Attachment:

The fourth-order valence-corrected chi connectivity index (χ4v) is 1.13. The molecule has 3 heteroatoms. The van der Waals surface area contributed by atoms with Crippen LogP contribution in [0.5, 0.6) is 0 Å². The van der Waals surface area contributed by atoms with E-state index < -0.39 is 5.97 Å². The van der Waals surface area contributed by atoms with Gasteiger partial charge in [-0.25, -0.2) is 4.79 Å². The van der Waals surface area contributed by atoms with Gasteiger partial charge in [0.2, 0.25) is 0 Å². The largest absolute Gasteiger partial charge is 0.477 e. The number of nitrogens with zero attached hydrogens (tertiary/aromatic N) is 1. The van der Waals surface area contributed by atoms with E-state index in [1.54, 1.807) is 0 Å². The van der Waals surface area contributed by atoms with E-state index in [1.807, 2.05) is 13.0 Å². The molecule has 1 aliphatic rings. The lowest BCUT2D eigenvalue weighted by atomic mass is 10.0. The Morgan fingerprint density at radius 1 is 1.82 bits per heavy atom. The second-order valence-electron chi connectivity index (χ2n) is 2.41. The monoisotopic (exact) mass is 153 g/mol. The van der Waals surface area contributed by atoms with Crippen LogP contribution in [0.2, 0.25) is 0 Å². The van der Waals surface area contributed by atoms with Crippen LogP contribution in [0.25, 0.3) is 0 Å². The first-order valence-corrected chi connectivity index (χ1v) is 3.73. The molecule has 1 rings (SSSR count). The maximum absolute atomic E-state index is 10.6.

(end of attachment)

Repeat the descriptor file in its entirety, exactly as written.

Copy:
The fourth-order valence-corrected chi connectivity index (χ4v) is 1.13. The molecule has 3 heteroatoms. The van der Waals surface area contributed by atoms with Crippen LogP contribution in [0.5, 0.6) is 0 Å². The van der Waals surface area contributed by atoms with E-state index < -0.39 is 5.97 Å². The van der Waals surface area contributed by atoms with Gasteiger partial charge in [-0.25, -0.2) is 4.79 Å². The van der Waals surface area contributed by atoms with Gasteiger partial charge in [0.2, 0.25) is 0 Å². The largest absolute Gasteiger partial charge is 0.477 e. The number of nitrogens with zero attached hydrogens (tertiary/aromatic N) is 1. The van der Waals surface area contributed by atoms with E-state index in [1.54, 1.807) is 0 Å². The van der Waals surface area contributed by atoms with E-state index in [1.807, 2.05) is 13.0 Å². The molecule has 1 aliphatic rings. The lowest BCUT2D eigenvalue weighted by atomic mass is 10.0. The Morgan fingerprint density at radius 1 is 1.82 bits per heavy atom. The second-order valence-electron chi connectivity index (χ2n) is 2.41. The monoisotopic (exact) mass is 153 g/mol. The van der Waals surface area contributed by atoms with Crippen LogP contribution in [0.2, 0.25) is 0 Å². The van der Waals surface area contributed by atoms with Crippen LogP contribution in [0.25, 0.3) is 0 Å². The first-order valence-corrected chi connectivity index (χ1v) is 3.73. The molecule has 1 rings (SSSR count). The maximum absolute atomic E-state index is 10.6.